Friday, December 12, 2014

Auburn #614 Fire Engine

Auburn rubber toys actually got their start with the founding of the Double Fabric Tire Company in Auburn, Indiana in 1910. Specializing in tire patches and inner soles they eventually expanded the line to include automobile tires and tubes. In 1913, a disastrous fire which wiped out the entire block of buildings their factory was located on nearly caused them to fold but having good insurance they rebounded and rebuilt. During the 1920s they re organised as the Auburn Rubber Company and was one of the strongest companies financially during the otherwise unstable economy of the 1920s. Auburn produced its first toy in 1936, a rubber Cord automobile, with great attention to detail. A successful follow-up with a 1935 Ford led to a fine series of cars, trucks, buses, tractors, airplanes, ships, motorcycles, and fire engines. Like most companies they had to shift gears during the war years and supported the war effort by manufacturing rubber soles, gaskets, etc. It took them awhile to gear up for toy production after the war and it wasn't until 1950 that they were able to resume but in 1953 they decided to phase out their rubber toy line and get into plastic injection molded toys featuring a rubber-like vinyl plastic. The toy division lasted until 1960 when it was bought out by the city of Deming, New Mexico who desperately needed new industry, but by 1969 the company filed for bankruptcy (extracted from Rubber Toy Vehicles Identification & Value Guide by Dave Leopard, COLLECTOR BOOKS, copyright 2003)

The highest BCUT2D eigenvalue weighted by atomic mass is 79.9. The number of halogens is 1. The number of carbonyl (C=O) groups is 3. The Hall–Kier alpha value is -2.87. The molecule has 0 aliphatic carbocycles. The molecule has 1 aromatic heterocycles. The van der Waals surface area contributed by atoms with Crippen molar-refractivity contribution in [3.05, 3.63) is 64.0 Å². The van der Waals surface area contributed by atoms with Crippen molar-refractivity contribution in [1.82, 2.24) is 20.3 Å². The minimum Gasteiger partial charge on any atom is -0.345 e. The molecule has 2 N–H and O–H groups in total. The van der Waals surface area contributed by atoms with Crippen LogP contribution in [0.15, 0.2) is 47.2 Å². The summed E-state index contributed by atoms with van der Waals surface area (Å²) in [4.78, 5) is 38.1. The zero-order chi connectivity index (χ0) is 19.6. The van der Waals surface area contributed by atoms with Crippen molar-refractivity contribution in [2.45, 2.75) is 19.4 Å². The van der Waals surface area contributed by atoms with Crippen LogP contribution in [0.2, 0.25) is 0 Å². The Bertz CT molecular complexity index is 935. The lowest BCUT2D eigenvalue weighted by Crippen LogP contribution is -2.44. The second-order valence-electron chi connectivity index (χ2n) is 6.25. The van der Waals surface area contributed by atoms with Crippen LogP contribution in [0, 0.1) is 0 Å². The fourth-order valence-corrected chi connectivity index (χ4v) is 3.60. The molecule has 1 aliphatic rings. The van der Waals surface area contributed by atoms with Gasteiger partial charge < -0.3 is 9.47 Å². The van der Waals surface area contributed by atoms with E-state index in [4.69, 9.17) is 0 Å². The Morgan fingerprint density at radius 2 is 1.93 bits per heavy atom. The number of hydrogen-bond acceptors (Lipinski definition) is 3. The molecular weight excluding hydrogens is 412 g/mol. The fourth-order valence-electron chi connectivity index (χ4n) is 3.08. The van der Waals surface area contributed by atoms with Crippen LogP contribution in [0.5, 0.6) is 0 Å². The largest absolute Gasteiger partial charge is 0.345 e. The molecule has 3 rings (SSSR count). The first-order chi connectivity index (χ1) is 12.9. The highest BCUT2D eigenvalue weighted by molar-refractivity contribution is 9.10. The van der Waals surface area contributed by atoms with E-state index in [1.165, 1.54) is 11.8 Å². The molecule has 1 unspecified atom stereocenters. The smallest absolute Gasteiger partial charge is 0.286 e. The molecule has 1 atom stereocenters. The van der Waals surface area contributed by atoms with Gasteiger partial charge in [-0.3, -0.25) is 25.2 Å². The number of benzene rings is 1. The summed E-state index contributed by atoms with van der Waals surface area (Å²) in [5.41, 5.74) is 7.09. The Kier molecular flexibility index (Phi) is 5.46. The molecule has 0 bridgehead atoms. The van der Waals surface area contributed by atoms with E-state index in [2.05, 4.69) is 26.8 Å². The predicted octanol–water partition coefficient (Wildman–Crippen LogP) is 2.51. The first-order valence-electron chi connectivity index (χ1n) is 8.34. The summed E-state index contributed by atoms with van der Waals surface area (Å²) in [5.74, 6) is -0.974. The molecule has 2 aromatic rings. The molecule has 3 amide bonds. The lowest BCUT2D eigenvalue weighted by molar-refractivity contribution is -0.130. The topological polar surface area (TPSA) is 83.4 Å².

Growing up in the 1950s and '60s I remember Auburn products well, their rubber toys as well as the rubber-like vinyl, and then their later issues made of a stiffer plastic. I did have some fire engines but most of my Auburn was military vehicles. Today's toy, the #614 Fire Engine, is one of their smaller sized fire engines being only 4 1/4" (10.8cm) L. These photos have been sitting on my hard drive since 2011, shortly after I started the blog and were probably meant for posting along with all the other Auburn Fire and Emergency vehicles posted during that time. But, as happens so often I got distracted. Well heck, it's time to post these suckers! Enjoy! Opa Fritz and Oma Bettina

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